Clifton GLRobertson CSContant CF: Enteral hyperalimentation in head injury. J Neurosurg 62:1861931985Clifton GL Robertson CS Contant CF: Enteral hyperalimentation in head injury. J Neurosurg 62:186–193 1985

4.

Clifton GLRobertson CSGrossman RGet al: The metabolic response to severe head injury. J Neurosurg 60:6876961984Clifton GL Robertson CS Grossman RG et al: The metabolic response to severe head injury. J Neurosurg 60:687–696 1984

5.

Duke JH JrJørgensen SBBroell JRet al: Contribution of protein to caloric expenditure following injury. Surgery 68:1681741970Duke JH Jr Jørgensen SB Broell JR et al: Contribution of protein to caloric expenditure following injury. Surgery 68:168–174 1970

6.

Gadisseux PWard JDYoung HFet al: Nutrition and the neurosurgical patient. J Neurosurg 60:2192321984Gadisseux P Ward JD Young HF et al: Nutrition and the neurosurgical patient. J Neurosurg 60:219–232 1984

7.

Glickman NMitchell HHLambert EHet al: The total specific dynamic action of high-protein and high-carbohydrate diets on human subjects. J Nutr 36:41571948Glickman N Mitchell HH Lambert EH et al: The total specific dynamic action of high-protein and high-carbohydrate diets on human subjects. J Nutr 36:41–57 1948

8.

Kinney JM: Energy deficits in acute illness and injury in Morgan AP (ed): Proceedings of the Conference on Energy Metabolism and Body Fuel Utilization. Cambridge, Mass: Harvard University Press1966 p 173Kinney JM: Energy deficits in acute illness and injury in Morgan AP (ed): Proceedings of the Conference on Energy Metabolism and Body Fuel Utilization. Cambridge Mass: Harvard University Press 1966 p 173

9.

Long CLSchaffel NGeiger JWet al: Metabolic response to injury and illness: estimation of energy and protein needs from indirect calorimetry and nitrogen balance. JPEN 3:4524561979Long CL Schaffel N Geiger JW et al: Metabolic response to injury and illness: estimation of energy and protein needs from indirect calorimetry and nitrogen balance. JPEN 3:452–456 1979

10.

Rapp RPYoung BTwyman Det al: The favorable effect of early parenteral feeding on survival in head-injured patients. J Neurosurg 58:9069121983Rapp RP Young B Twyman D et al: The favorable effect of early parenteral feeding on survival in head-injured patients. J Neurosurg 58:906–912 1983

11.

Robertson CSClifton GLGoodman JC: Steroid administration and nitrogen excretion in the head-injured patient. J Neurosurg 63:7147181985Robertson CS Clifton GL Goodman JC: Steroid administration and nitrogen excretion in the head-injured patient. J Neurosurg 63:714–718 1985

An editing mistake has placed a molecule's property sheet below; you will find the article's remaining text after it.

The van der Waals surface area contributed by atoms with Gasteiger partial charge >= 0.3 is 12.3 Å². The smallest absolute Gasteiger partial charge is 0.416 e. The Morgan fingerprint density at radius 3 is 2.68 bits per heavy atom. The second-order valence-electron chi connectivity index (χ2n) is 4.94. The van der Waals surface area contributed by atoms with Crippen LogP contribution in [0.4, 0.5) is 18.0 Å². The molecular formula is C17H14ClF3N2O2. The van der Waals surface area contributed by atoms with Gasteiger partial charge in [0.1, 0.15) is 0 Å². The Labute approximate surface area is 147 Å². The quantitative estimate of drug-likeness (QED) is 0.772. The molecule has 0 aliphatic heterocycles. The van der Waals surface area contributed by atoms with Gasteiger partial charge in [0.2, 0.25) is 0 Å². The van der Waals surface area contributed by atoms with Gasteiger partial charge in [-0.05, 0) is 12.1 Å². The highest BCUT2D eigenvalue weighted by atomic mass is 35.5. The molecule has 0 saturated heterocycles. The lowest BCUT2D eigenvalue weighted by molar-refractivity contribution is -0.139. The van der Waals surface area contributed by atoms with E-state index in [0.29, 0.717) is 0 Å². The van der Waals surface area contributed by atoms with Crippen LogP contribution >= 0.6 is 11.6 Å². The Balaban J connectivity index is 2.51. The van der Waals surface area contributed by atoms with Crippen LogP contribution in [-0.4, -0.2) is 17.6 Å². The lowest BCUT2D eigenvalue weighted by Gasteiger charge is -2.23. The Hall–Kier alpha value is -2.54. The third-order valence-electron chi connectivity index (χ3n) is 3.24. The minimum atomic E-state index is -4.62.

12.

Robertson CSClifton GLGrossman RG: Oxygen utilization and cardiovascular function in head-injured patients. Neurosurgery 15:3073141984Robertson CS Clifton GL Grossman RG: Oxygen utilization and cardiovascular function in head-injured patients. Neurosurgery 15:307–314 1984

13.

Studley HO: Percentage of weight loss. A basic indicator of surgical risk in patients with chronic peptic ulcer. JAMA 106:4584601936Studley HO: Percentage of weight loss. A basic indicator of surgical risk in patients with chronic peptic ulcer. JAMA 106:458–460 1936

14.

Teasdale GJennett B: Assessment of coma and impaired consciousness. A practical scale. Lancet 2:81841974Teasdale G Jennett B: Assessment of coma and impaired consciousness. A practical scale. Lancet 2:81–84 1974

15.

Turell DJAlexander JK: Experimental evaluation of Weir's formula for estimating metabolic rate in man. J Appl Physiol 19:9469481964Turell DJ Alexander JK: Experimental evaluation of Weir's formula for estimating metabolic rate in man. J Appl Physiol 19:946–948 1964

16.

Welsh FAGinsberg MDRieder Wet al: Deleterious effect of glucose pretreatment on recovery from diffuse cerebral ischemia in the cat. II. Regional metabolite levels. Stroke 11:3553631980Welsh FA Ginsberg MD Rieder W et al: Deleterious effect of glucose pretreatment on recovery from diffuse cerebral ischemia in the cat. II. Regional metabolite levels. Stroke 11:355–363 1980

17.

Wilmore DW: The Metabolic Management of the Critically IIIed 2. New York: Plenum Medical1980 p 36Wilmore DW: The Metabolic Management of the Critically III ed 2. New York: Plenum Medical 1980 p 36

TrendMD

Metrics

Metrics

All Time Past Year Past 30 Days
Abstract Views 159 159 56
Full Text Views 258 258 9
PDF Downloads 128 128 9
EPUB Downloads 0 0 0

PubMed

Google Scholar